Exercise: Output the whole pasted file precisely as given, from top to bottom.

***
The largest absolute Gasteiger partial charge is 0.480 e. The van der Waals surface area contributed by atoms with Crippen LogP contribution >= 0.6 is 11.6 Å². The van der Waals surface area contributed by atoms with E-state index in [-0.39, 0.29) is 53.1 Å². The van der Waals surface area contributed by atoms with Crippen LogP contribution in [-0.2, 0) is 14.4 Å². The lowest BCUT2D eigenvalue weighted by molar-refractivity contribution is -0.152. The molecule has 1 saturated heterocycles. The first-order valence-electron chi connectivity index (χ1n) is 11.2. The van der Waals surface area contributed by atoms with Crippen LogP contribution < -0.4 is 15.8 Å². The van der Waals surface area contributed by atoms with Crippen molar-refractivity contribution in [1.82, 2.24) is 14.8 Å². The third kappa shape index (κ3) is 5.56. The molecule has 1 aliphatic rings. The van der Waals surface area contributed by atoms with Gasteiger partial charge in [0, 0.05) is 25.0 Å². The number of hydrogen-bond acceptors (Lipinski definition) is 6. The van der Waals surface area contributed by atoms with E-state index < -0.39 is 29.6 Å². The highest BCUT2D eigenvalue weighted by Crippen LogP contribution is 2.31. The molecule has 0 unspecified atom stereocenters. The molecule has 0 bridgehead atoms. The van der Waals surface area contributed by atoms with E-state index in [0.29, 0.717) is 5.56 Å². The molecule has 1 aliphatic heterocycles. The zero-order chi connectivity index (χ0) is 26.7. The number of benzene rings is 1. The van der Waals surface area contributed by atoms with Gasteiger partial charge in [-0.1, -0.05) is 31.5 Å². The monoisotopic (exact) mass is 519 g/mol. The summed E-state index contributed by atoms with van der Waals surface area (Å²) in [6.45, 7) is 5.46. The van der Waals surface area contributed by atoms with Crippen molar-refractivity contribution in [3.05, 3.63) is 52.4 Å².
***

The largest absolute Gasteiger partial charge is 0.480 e. The van der Waals surface area contributed by atoms with Crippen LogP contribution >= 0.6 is 11.6 Å². The van der Waals surface area contributed by atoms with E-state index in [-0.39, 0.29) is 53.1 Å². The van der Waals surface area contributed by atoms with Crippen LogP contribution in [-0.2, 0) is 14.4 Å². The lowest BCUT2D eigenvalue weighted by molar-refractivity contribution is -0.152. The molecule has 1 saturated heterocycles. The first-order valence-electron chi connectivity index (χ1n) is 11.2. The van der Waals surface area contributed by atoms with Crippen LogP contribution < -0.4 is 15.8 Å². The van der Waals surface area contributed by atoms with Crippen molar-refractivity contribution in [1.82, 2.24) is 14.8 Å². The third kappa shape index (κ3) is 5.56. The molecule has 1 aliphatic rings. The van der Waals surface area contributed by atoms with Gasteiger partial charge in [0, 0.05) is 25.0 Å². The number of hydrogen-bond acceptors (Lipinski definition) is 6. The van der Waals surface area contributed by atoms with E-state index < -0.39 is 29.6 Å². The highest BCUT2D eigenvalue weighted by Crippen LogP contribution is 2.31. The molecule has 0 unspecified atom stereocenters. The molecule has 0 bridgehead atoms. The van der Waals surface area contributed by atoms with E-state index in [0.29, 0.717) is 5.56 Å². The molecule has 1 aliphatic heterocycles. The zero-order chi connectivity index (χ0) is 26.7. The number of benzene rings is 1. The van der Waals surface area contributed by atoms with Gasteiger partial charge in [-0.1, -0.05) is 31.5 Å². The monoisotopic (exact) mass is 519 g/mol. The summed E-state index contributed by atoms with van der Waals surface area (Å²) in [6.45, 7) is 5.46. The van der Waals surface area contributed by atoms with Crippen molar-refractivity contribution in [3.05, 3.63) is 52.4 Å².